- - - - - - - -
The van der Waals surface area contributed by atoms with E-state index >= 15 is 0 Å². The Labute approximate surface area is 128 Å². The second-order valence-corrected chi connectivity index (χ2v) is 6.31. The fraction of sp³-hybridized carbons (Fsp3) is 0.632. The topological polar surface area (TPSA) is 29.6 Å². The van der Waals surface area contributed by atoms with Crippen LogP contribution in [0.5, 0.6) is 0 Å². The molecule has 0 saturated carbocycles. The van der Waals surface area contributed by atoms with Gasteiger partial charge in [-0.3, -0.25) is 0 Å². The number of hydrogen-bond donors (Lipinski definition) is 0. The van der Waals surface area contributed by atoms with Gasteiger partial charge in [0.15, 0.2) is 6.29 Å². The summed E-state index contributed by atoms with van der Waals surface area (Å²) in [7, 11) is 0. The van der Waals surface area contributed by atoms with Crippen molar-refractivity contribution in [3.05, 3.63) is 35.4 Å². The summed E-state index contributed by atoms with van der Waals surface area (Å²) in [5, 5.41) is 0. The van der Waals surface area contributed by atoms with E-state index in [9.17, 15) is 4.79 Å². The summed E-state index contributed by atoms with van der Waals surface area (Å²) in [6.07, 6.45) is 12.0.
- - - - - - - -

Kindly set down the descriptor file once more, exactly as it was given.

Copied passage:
The van der Waals surface area contributed by atoms with E-state index >= 15 is 0 Å². The Labute approximate surface area is 128 Å². The second-order valence-corrected chi connectivity index (χ2v) is 6.31. The fraction of sp³-hybridized carbons (Fsp3) is 0.632. The topological polar surface area (TPSA) is 29.6 Å². The van der Waals surface area contributed by atoms with Crippen LogP contribution in [0.5, 0.6) is 0 Å². The molecule has 0 saturated carbocycles. The van der Waals surface area contributed by atoms with Gasteiger partial charge in [-0.3, -0.25) is 0 Å². The number of hydrogen-bond donors (Lipinski definition) is 0. The van der Waals surface area contributed by atoms with Gasteiger partial charge in [0.15, 0.2) is 6.29 Å². The summed E-state index contributed by atoms with van der Waals surface area (Å²) in [7, 11) is 0. The van der Waals surface area contributed by atoms with Crippen molar-refractivity contribution in [3.05, 3.63) is 35.4 Å². The summed E-state index contributed by atoms with van der Waals surface area (Å²) in [5, 5.41) is 0. The van der Waals surface area contributed by atoms with E-state index in [9.17, 15) is 4.79 Å². The summed E-state index contributed by atoms with van der Waals surface area (Å²) in [6.07, 6.45) is 12.0.